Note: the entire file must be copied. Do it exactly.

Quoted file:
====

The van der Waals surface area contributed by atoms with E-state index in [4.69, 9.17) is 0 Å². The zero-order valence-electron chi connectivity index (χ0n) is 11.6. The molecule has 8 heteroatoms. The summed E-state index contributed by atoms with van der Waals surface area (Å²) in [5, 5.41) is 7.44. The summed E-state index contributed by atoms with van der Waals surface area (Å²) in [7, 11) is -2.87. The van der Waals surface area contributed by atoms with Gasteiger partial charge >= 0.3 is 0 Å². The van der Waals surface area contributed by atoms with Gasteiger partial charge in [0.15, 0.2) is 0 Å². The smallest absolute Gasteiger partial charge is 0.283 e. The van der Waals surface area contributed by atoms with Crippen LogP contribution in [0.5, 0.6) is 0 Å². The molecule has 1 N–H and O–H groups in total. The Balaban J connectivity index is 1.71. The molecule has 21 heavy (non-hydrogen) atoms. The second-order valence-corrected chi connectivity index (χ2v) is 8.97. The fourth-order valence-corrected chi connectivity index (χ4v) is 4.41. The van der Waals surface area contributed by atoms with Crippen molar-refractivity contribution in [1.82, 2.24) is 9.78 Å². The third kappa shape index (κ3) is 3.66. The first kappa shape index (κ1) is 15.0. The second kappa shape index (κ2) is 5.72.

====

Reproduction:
The van der Waals surface area contributed by atoms with E-state index in [4.69, 9.17) is 0 Å². The zero-order valence-electron chi connectivity index (χ0n) is 11.6. The molecule has 8 heteroatoms. The summed E-state index contributed by atoms with van der Waals surface area (Å²) in [5, 5.41) is 7.44. The summed E-state index contributed by atoms with van der Waals surface area (Å²) in [7, 11) is -2.87. The van der Waals surface area contributed by atoms with Gasteiger partial charge >= 0.3 is 0 Å². The van der Waals surface area contributed by atoms with Gasteiger partial charge in [0.15, 0.2) is 0 Å². The smallest absolute Gasteiger partial charge is 0.283 e. The van der Waals surface area contributed by atoms with Crippen LogP contribution in [0.5, 0.6) is 0 Å². The molecule has 1 N–H and O–H groups in total. The Balaban J connectivity index is 1.71. The molecule has 21 heavy (non-hydrogen) atoms. The second-order valence-corrected chi connectivity index (χ2v) is 8.97. The fourth-order valence-corrected chi connectivity index (χ4v) is 4.41. The van der Waals surface area contributed by atoms with Crippen molar-refractivity contribution in [1.82, 2.24) is 9.78 Å². The third kappa shape index (κ3) is 3.66. The first kappa shape index (κ1) is 15.0. The second kappa shape index (κ2) is 5.72.